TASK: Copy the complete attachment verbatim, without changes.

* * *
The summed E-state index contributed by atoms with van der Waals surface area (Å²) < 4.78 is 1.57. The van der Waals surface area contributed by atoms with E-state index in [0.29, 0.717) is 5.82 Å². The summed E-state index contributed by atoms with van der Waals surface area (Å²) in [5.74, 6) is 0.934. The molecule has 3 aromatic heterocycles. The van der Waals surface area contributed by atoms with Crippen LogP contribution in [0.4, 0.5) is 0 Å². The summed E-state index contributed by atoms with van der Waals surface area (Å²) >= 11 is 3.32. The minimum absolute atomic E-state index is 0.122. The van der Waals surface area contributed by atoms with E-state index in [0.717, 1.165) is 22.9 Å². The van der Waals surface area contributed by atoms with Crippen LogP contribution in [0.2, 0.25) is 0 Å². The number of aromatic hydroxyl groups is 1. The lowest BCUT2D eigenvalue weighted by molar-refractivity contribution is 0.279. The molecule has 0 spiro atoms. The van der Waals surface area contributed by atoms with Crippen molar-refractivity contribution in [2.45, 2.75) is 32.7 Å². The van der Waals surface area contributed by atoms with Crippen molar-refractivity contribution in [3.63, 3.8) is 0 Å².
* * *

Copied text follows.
The summed E-state index contributed by atoms with van der Waals surface area (Å²) < 4.78 is 1.57. The van der Waals surface area contributed by atoms with E-state index in [0.29, 0.717) is 5.82 Å². The summed E-state index contributed by atoms with van der Waals surface area (Å²) in [5.74, 6) is 0.934. The molecule has 3 aromatic heterocycles. The van der Waals surface area contributed by atoms with Crippen LogP contribution in [0.4, 0.5) is 0 Å². The summed E-state index contributed by atoms with van der Waals surface area (Å²) >= 11 is 3.32. The minimum absolute atomic E-state index is 0.122. The van der Waals surface area contributed by atoms with E-state index in [0.717, 1.165) is 22.9 Å². The van der Waals surface area contributed by atoms with Crippen LogP contribution in [0.2, 0.25) is 0 Å². The number of aromatic hydroxyl groups is 1. The lowest BCUT2D eigenvalue weighted by molar-refractivity contribution is 0.279. The molecule has 0 spiro atoms. The van der Waals surface area contributed by atoms with Crippen molar-refractivity contribution in [2.45, 2.75) is 32.7 Å². The van der Waals surface area contributed by atoms with Crippen molar-refractivity contribution in [3.63, 3.8) is 0 Å².